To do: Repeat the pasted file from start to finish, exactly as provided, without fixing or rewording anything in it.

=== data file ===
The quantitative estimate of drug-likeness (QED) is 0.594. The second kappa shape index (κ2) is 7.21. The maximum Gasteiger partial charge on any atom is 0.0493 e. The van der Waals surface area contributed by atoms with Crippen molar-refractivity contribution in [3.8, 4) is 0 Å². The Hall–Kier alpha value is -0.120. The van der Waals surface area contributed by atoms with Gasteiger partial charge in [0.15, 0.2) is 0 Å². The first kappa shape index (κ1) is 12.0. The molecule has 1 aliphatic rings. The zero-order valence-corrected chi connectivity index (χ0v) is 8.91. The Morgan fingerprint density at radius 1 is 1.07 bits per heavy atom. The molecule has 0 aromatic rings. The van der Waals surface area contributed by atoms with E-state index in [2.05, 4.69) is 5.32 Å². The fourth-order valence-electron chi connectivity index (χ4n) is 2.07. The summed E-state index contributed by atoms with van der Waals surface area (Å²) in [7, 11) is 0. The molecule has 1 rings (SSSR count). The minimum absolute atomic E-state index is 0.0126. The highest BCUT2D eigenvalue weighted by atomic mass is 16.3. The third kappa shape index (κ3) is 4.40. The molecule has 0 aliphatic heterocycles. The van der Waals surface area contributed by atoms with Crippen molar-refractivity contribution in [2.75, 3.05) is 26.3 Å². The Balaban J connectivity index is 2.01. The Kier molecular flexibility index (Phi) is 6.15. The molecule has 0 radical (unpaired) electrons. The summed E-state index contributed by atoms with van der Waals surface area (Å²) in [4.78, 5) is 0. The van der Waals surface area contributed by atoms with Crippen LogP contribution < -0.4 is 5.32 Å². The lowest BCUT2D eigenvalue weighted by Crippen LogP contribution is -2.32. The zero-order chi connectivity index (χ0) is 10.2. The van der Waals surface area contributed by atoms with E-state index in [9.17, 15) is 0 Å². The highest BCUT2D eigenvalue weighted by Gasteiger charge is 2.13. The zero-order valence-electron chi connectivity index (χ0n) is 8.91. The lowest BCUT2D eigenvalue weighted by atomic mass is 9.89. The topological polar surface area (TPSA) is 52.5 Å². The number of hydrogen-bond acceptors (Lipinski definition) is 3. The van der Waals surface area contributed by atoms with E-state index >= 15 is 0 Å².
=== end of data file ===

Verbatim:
The quantitative estimate of drug-likeness (QED) is 0.594. The second kappa shape index (κ2) is 7.21. The maximum Gasteiger partial charge on any atom is 0.0493 e. The van der Waals surface area contributed by atoms with Crippen molar-refractivity contribution in [3.8, 4) is 0 Å². The Hall–Kier alpha value is -0.120. The van der Waals surface area contributed by atoms with Gasteiger partial charge in [0.15, 0.2) is 0 Å². The first kappa shape index (κ1) is 12.0. The molecule has 1 aliphatic rings. The zero-order valence-corrected chi connectivity index (χ0v) is 8.91. The Morgan fingerprint density at radius 1 is 1.07 bits per heavy atom. The molecule has 0 aromatic rings. The van der Waals surface area contributed by atoms with E-state index in [2.05, 4.69) is 5.32 Å². The fourth-order valence-electron chi connectivity index (χ4n) is 2.07. The summed E-state index contributed by atoms with van der Waals surface area (Å²) in [7, 11) is 0. The molecule has 1 rings (SSSR count). The minimum absolute atomic E-state index is 0.0126. The highest BCUT2D eigenvalue weighted by atomic mass is 16.3. The third kappa shape index (κ3) is 4.40. The molecule has 0 aliphatic heterocycles. The van der Waals surface area contributed by atoms with Crippen molar-refractivity contribution in [2.75, 3.05) is 26.3 Å². The Balaban J connectivity index is 2.01. The Kier molecular flexibility index (Phi) is 6.15. The molecule has 0 radical (unpaired) electrons. The summed E-state index contributed by atoms with van der Waals surface area (Å²) in [4.78, 5) is 0. The van der Waals surface area contributed by atoms with Crippen LogP contribution < -0.4 is 5.32 Å². The lowest BCUT2D eigenvalue weighted by Crippen LogP contribution is -2.32. The zero-order chi connectivity index (χ0) is 10.2. The van der Waals surface area contributed by atoms with E-state index in [9.17, 15) is 0 Å². The highest BCUT2D eigenvalue weighted by Gasteiger charge is 2.13. The zero-order valence-electron chi connectivity index (χ0n) is 8.91. The lowest BCUT2D eigenvalue weighted by atomic mass is 9.89. The topological polar surface area (TPSA) is 52.5 Å². The number of hydrogen-bond acceptors (Lipinski definition) is 3. The van der Waals surface area contributed by atoms with E-state index >= 15 is 0 Å².